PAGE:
WASHINGTON — After Republicans lost the presidential election and seats in both the House and the Senate last year, many in the party offered a stern admonishment: If we want to broaden our appeal, steer clear of divisive social and cultural issues.
Yet House Republicans seem eager to reopen the emotional fight over abortion by bringing to the floor Tuesday a measure that would prohibit the procedure after 22 weeks of pregnancy — the most restrictive abortion bill to come to a vote in either chamber in a decade.
The bill stands no chance of becoming law, with Democrats in control of the Senate and the White House. Republican leaders acknowledge that its purpose is to satisfy vocal elements of their base who have renewed a push for new restrictions on reproductive rights, even if those issues harmed the party’s reputation with women in 2012.
Keenly aware of the fraught position they are in, Republican leaders have moved to insulate themselves from Democrats’ criticism that they are opening a new front in the “war on women.” Representative Marsha Blackburn, Republican from Tennessee, will manage the debate on the bill when it reaches the House floor, a role that would customarily go to the sponsor, Representative Trent Franks, Republican from Arizona.
And in a last-minute revision, House leaders slipped in a provision that would allow for an exception in cases of rape or incest, but only if the woman had reported the crime.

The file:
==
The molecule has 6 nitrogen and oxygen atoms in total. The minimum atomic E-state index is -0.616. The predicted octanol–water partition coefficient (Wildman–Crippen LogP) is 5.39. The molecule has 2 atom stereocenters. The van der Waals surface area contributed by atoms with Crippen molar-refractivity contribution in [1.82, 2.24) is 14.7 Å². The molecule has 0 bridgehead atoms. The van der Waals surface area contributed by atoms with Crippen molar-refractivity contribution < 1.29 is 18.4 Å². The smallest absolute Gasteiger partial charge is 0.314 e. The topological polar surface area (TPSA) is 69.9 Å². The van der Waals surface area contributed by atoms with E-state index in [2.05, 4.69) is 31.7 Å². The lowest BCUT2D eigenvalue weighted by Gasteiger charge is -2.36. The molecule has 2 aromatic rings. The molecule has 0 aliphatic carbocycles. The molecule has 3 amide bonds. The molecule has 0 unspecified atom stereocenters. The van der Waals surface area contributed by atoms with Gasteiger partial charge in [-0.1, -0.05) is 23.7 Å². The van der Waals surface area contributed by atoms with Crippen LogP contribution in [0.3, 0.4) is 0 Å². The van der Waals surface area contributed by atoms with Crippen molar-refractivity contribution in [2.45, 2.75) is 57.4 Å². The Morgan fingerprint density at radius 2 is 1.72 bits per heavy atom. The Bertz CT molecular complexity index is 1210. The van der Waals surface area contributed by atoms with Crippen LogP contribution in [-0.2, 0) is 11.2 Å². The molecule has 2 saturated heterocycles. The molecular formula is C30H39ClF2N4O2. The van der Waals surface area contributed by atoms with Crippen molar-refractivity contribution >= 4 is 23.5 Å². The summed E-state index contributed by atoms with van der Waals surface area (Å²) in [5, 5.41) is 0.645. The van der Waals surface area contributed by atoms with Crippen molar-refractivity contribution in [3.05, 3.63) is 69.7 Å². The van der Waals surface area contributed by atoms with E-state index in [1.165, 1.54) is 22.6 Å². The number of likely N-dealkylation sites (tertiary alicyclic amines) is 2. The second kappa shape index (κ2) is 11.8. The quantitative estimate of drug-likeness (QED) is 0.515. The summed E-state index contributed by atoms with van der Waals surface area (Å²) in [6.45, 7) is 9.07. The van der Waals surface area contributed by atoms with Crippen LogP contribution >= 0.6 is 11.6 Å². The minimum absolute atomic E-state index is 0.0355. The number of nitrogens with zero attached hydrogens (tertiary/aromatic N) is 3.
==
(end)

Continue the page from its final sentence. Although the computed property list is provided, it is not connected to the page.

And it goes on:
Among Republicans, the conservative majority in the House is hardly alone in concluding that aggressive new restrictions on reproductive rights are politically wise. All across the country this year, Republican-dominated state legislatures have passed some of the toughest abortion laws in a decade. Many of these flagrantly conflict with Supreme Court precedent, and many are being challenged in the courts.
Already this year, Arkansas and North Dakota have enacted bans similar to the one the House will vote on, which would prohibit abortion after 22 weeks of pregnancy based on the scientifically disputed theory that fetuses at that stage of development can feel pain. Both states then went on to approve even more restrictive laws.
Advocates on both sides of the issue say that similar so-called fetal-pain bills stand a reasonable chance of passing soon in South Carolina and Wisconsin. And last week, Governor Rick Perry of Texas added abortion restrictions to the Legislature’s agenda.
Much of the movement in recent weeks can be linked to the outcry over the case of Dr. Kermit Gosnell, a Philadelphia physician who was convicted last month of first-degree murder for cutting the spines of babies after botched abortions.
His case, coming on top of successful efforts to curtail reproductive rights in the states, has reinvigorated the antiabortion movement to a degree not seen in years, advocates on both sides of the issue said.
“These laws are flying through,” said Elizabeth Nash, a policy analyst for the Guttmacher Institute, a research group that supports access to abortions. “The attention has really been at the state level around abortion issues. Now what you also see at the federal level is very disturbing, and it shows that abortion opponents are very emboldened.”
Douglas Johnson, legislative director for the National Right to Life Committee, called the House bill “the most significant legislation on abortion” at the federal level since 2003, when Congress passed a ban on a type of late-term procedure that opponents call partial-birth abortion.